The narrator also mentions that he wants his book to be read carefully, as it has been very painful for him to recollect these memories of his little departed friend. The narrator worries that he is growing old, and he writes and illustrates his story so he will not forget the little prince. Drawing the pictures in particular reminds the narrator of what its like to be a child. He acknowledges, however, that he cannot see sheep through the walls of boxes, because like all humans, he has had to grow old.

Chapter V

Each day, the pilot learns a bit more about the little princes home. On the third day of the little princes visit, he finds out that the prince wants the sheep to eat the baobab seedlings that grow on his planet. Baobabs are gigantic trees whose roots could split the princes tiny planet into pieces. The little prince notes that one must be very careful to take care of ones planet. Since all planets have good plants and bad plants, one must remain vigilant and disciplined, uprooting the bad plants as soon as they start to grow. The prince remembers a lazy man who always procrastinated and ignored three small baobab bushes that eventually grew to overtake the mans planet. At the princes instruction, the narrator illustrates the overgrown planet as a warning to children. He adds that the baobabs pose an everyday threat that most people deal with without even being aware of it. The narrator states that the lesson to be learned from the story of the baobabs is so important that he has drawn them more carefully than any other drawing in the book.

Chapter VI

On his fourth day with the little prince, the narrator becomes aware of just how small the little princes planet really is. The little prince is surprised that on Earth, he has to wait for the sun to go down to see a sunset. On his planet, a person can see the end of the day whenever he likes by simply moving a few steps. The prince mentions that one day he saw forty-four sunsets and that sunsets can cheer a person up when he or she is sad. He refuses to tell the narrator, however, whether or not he was sad on the day he saw forty-four sunsets.

Chapter VII

If some one loves a flower of which just one example exists among all the millions and millions of stars, thats enough to make him happy … But if the sheep eats the flower, then for him its as if, suddenly, all the stars went out. On his fifth day in the desert, the little prince wonders if his new sheep will eat both bushes and flowers. The pilot, who is trying to repair his plane, replies that sheep will eat anything, and the little prince asks him what use a flowers thorns are if they dont protect the flower. The pilot, frustrated with his engine and worried by his lack of food and water, yells that he is too busy with serious matters to answer the princes questions. Furious, the little prince accuses the pilot of acting like a grown-up instead of seeing whats really important. The little prince argues that if a truly unique flower exists on a persons planet, nothing is more important than wondering if a sheep will eat that flower. He then bursts into tears. Suddenly realizing that his new friends happiness is the most serious matter of all, the narrator cradles the little prince in his arms and comforts him by assuring the little prince that his flower will be fine. He offers to draw a muzzle for the sheep.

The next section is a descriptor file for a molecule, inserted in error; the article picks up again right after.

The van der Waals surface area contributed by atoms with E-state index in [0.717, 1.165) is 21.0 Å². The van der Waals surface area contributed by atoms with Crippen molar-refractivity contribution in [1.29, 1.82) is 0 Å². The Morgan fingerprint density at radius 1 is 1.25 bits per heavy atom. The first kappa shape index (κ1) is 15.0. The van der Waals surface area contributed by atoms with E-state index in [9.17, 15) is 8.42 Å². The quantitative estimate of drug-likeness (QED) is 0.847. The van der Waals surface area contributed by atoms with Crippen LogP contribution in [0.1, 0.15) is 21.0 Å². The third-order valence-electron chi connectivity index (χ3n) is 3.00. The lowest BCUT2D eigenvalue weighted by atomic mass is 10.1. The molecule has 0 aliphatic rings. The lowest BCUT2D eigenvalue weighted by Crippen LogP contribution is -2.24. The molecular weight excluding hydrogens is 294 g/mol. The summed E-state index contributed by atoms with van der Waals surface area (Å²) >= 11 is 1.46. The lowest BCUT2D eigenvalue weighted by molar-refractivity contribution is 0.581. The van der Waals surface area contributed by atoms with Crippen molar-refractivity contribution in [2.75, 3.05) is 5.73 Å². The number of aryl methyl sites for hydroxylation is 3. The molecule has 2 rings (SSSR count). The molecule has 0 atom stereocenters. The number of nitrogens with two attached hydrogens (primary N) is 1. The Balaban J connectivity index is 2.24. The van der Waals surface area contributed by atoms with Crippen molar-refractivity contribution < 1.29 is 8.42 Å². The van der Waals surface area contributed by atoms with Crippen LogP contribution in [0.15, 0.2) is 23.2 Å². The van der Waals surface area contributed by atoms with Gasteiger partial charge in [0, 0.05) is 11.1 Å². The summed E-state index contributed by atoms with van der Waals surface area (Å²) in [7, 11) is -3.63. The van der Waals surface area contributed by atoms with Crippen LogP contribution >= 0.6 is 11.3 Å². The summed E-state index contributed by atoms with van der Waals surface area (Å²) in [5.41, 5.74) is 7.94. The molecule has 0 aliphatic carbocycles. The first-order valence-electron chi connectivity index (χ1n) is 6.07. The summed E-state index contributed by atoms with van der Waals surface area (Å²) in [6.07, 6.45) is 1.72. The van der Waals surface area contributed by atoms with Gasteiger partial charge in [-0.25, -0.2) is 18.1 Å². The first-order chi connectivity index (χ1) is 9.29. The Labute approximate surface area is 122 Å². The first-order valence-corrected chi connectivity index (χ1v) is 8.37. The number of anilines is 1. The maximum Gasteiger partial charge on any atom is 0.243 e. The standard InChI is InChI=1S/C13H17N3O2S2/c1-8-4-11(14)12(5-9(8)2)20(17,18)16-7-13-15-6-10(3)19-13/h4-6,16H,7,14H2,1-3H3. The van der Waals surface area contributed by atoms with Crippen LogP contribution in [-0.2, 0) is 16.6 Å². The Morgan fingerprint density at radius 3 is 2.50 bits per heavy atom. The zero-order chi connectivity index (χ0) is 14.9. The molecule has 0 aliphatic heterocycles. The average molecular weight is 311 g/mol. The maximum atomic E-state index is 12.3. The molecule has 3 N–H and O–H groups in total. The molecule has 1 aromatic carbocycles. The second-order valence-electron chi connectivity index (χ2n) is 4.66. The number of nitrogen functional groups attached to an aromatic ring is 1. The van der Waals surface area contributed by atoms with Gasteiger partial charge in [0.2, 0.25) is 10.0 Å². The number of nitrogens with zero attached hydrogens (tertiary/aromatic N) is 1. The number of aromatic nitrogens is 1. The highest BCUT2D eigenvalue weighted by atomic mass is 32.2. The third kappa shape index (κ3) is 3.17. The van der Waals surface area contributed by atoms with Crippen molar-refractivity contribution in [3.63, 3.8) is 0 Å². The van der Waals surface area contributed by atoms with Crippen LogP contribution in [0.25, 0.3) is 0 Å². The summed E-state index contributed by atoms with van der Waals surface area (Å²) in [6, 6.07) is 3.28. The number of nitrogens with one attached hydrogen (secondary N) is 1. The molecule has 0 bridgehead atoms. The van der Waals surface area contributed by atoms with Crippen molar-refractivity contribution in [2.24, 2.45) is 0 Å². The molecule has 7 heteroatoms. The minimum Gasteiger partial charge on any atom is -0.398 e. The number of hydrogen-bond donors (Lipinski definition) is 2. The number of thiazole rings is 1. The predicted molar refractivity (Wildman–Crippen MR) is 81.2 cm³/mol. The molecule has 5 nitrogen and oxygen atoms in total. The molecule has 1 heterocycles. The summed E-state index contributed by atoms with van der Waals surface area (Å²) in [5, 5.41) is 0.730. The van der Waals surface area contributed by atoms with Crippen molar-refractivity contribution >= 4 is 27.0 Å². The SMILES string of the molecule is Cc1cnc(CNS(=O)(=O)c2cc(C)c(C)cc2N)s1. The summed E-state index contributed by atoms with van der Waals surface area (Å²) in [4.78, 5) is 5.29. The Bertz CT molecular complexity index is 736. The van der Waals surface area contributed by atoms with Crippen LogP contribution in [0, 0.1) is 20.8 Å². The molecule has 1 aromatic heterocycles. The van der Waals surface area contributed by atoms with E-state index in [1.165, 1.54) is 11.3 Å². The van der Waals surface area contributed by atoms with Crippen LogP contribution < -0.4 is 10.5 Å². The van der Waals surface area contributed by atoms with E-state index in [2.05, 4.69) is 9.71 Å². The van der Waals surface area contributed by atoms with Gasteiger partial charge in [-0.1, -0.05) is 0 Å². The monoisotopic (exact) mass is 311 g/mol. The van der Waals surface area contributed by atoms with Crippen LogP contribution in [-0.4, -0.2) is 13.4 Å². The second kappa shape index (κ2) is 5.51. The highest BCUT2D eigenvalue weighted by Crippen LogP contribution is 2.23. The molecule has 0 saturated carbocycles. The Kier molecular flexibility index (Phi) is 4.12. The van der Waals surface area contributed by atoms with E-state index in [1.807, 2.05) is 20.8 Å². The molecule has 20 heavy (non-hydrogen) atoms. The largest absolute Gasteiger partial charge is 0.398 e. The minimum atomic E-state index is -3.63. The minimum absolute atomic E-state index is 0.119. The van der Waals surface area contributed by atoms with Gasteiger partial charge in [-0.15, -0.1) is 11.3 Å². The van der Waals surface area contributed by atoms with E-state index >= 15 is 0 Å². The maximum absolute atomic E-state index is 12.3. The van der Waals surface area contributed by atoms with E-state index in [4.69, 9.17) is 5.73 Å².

Chapter VIII

The prince tells the narrator all about his flower. One day, the prince notices a mysterious new plant sprouting on his planet. Worried that it might be a new type of baobab, he watches it cautiously at first. The sprout soon grows into a rose, a beautiful but vain creature who constantly demands that the little prince take care of her. The little prince loves the rose very much and is happy to satisfy her requests. He waters her, covers her with a glass globe at night, and puts up a screen to protect her from the wind. One day, however, the little prince catches the rose on the verge of making a minor lie. The rose says to the prince, Where I come from, even though she grew from a seed on the little princes planet and therefore does not come from anywhere. The roses lie makes the prince doubt the sincerity of her love. He grows so unhappy and lonely that he decides to leave his planet. The prince tells the pilot that he would not have left if he had looked at the roses deeds instead of her words. He realizes that the rose actually loves him, but he knows he is too young and inexperienced to know how to love her.

Chapter IX

On the day of the little princes departure from his planet, he cleans out all three of his volcanoes, even the dormant one, and he uproots all the baobab shoots he can find. He waters his rose a final time. As he is about to place the glass globe over the roses head, he feels like crying. He says good-bye to the rose. At first, she refuses to reply, but then she apologizes, assures the little prince that she loves him, and says she no longer needs him to set the globe over her. She says she will be fine without him to take care of her. Urging the little prince to leave, the rose turns away so he will not see her cry.